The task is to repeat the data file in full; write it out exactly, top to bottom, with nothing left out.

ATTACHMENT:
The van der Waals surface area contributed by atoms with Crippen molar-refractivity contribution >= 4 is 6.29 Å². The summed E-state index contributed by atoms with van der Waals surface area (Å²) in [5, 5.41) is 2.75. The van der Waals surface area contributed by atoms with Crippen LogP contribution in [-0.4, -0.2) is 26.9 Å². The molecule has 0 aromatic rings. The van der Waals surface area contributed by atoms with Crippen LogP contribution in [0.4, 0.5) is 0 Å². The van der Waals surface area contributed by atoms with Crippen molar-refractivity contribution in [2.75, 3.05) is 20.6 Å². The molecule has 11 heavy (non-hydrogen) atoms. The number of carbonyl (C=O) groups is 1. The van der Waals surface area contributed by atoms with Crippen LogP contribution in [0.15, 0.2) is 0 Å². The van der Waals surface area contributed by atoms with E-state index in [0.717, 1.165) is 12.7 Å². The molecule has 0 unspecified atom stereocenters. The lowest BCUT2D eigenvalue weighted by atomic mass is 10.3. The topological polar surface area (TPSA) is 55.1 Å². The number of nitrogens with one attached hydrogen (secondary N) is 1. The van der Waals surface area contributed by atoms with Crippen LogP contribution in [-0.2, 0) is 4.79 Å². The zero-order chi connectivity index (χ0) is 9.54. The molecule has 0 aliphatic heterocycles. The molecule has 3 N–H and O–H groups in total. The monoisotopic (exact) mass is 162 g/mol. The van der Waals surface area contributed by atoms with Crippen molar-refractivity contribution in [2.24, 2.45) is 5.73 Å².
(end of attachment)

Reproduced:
The van der Waals surface area contributed by atoms with Crippen molar-refractivity contribution >= 4 is 6.29 Å². The summed E-state index contributed by atoms with van der Waals surface area (Å²) in [5, 5.41) is 2.75. The van der Waals surface area contributed by atoms with Crippen LogP contribution in [-0.4, -0.2) is 26.9 Å². The molecule has 0 aromatic rings. The van der Waals surface area contributed by atoms with Crippen LogP contribution in [0.4, 0.5) is 0 Å². The van der Waals surface area contributed by atoms with Crippen molar-refractivity contribution in [2.75, 3.05) is 20.6 Å². The molecule has 11 heavy (non-hydrogen) atoms. The number of carbonyl (C=O) groups is 1. The van der Waals surface area contributed by atoms with Crippen LogP contribution in [0.15, 0.2) is 0 Å². The van der Waals surface area contributed by atoms with E-state index in [0.717, 1.165) is 12.7 Å². The molecule has 0 unspecified atom stereocenters. The lowest BCUT2D eigenvalue weighted by atomic mass is 10.3. The topological polar surface area (TPSA) is 55.1 Å². The number of nitrogens with one attached hydrogen (secondary N) is 1. The van der Waals surface area contributed by atoms with Crippen LogP contribution in [-0.2, 0) is 4.79 Å². The zero-order chi connectivity index (χ0) is 9.54. The molecule has 0 aliphatic heterocycles. The molecule has 3 N–H and O–H groups in total. The monoisotopic (exact) mass is 162 g/mol. The van der Waals surface area contributed by atoms with Crippen molar-refractivity contribution in [2.24, 2.45) is 5.73 Å².